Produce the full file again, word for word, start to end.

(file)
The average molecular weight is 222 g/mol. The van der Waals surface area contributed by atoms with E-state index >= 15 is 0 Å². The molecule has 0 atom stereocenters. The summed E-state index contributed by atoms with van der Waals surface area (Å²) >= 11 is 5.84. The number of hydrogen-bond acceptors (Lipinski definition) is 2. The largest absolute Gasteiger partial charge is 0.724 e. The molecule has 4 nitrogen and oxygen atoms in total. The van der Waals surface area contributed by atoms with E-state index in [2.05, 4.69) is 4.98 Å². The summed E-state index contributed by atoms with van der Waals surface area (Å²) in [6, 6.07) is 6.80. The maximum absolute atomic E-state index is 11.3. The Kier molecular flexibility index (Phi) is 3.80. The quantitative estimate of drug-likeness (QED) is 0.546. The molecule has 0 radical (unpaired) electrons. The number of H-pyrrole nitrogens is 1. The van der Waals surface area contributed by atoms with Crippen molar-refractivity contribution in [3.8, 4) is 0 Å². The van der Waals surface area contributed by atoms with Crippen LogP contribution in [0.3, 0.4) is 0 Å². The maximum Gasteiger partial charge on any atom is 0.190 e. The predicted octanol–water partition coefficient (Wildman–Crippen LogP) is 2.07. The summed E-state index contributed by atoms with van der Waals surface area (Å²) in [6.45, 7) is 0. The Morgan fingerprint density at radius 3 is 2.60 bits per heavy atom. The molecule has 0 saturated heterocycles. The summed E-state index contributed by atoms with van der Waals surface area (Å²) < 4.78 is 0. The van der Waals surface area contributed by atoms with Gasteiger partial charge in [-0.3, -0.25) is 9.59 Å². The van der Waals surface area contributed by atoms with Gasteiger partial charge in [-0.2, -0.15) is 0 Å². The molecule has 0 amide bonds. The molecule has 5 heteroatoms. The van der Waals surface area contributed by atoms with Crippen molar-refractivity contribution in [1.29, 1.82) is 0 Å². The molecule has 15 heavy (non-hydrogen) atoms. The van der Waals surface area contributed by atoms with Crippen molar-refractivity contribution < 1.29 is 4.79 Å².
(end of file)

The average molecular weight is 222 g/mol. The van der Waals surface area contributed by atoms with E-state index >= 15 is 0 Å². The molecule has 0 atom stereocenters. The summed E-state index contributed by atoms with van der Waals surface area (Å²) >= 11 is 5.84. The number of hydrogen-bond acceptors (Lipinski definition) is 2. The largest absolute Gasteiger partial charge is 0.724 e. The molecule has 4 nitrogen and oxygen atoms in total. The van der Waals surface area contributed by atoms with E-state index in [2.05, 4.69) is 4.98 Å². The summed E-state index contributed by atoms with van der Waals surface area (Å²) in [6, 6.07) is 6.80. The maximum absolute atomic E-state index is 11.3. The Kier molecular flexibility index (Phi) is 3.80. The quantitative estimate of drug-likeness (QED) is 0.546. The molecule has 0 radical (unpaired) electrons. The number of H-pyrrole nitrogens is 1. The van der Waals surface area contributed by atoms with Crippen molar-refractivity contribution in [3.8, 4) is 0 Å². The van der Waals surface area contributed by atoms with Crippen LogP contribution in [0.3, 0.4) is 0 Å². The maximum Gasteiger partial charge on any atom is 0.190 e. The predicted octanol–water partition coefficient (Wildman–Crippen LogP) is 2.07. The summed E-state index contributed by atoms with van der Waals surface area (Å²) in [6.45, 7) is 0. The Morgan fingerprint density at radius 3 is 2.60 bits per heavy atom. The molecule has 0 saturated heterocycles. The summed E-state index contributed by atoms with van der Waals surface area (Å²) < 4.78 is 0. The van der Waals surface area contributed by atoms with Gasteiger partial charge in [-0.3, -0.25) is 9.59 Å². The van der Waals surface area contributed by atoms with Gasteiger partial charge in [-0.2, -0.15) is 0 Å². The molecule has 0 amide bonds. The molecule has 5 heteroatoms. The van der Waals surface area contributed by atoms with Crippen molar-refractivity contribution in [1.29, 1.82) is 0 Å². The molecule has 15 heavy (non-hydrogen) atoms. The van der Waals surface area contributed by atoms with Crippen molar-refractivity contribution < 1.29 is 4.79 Å².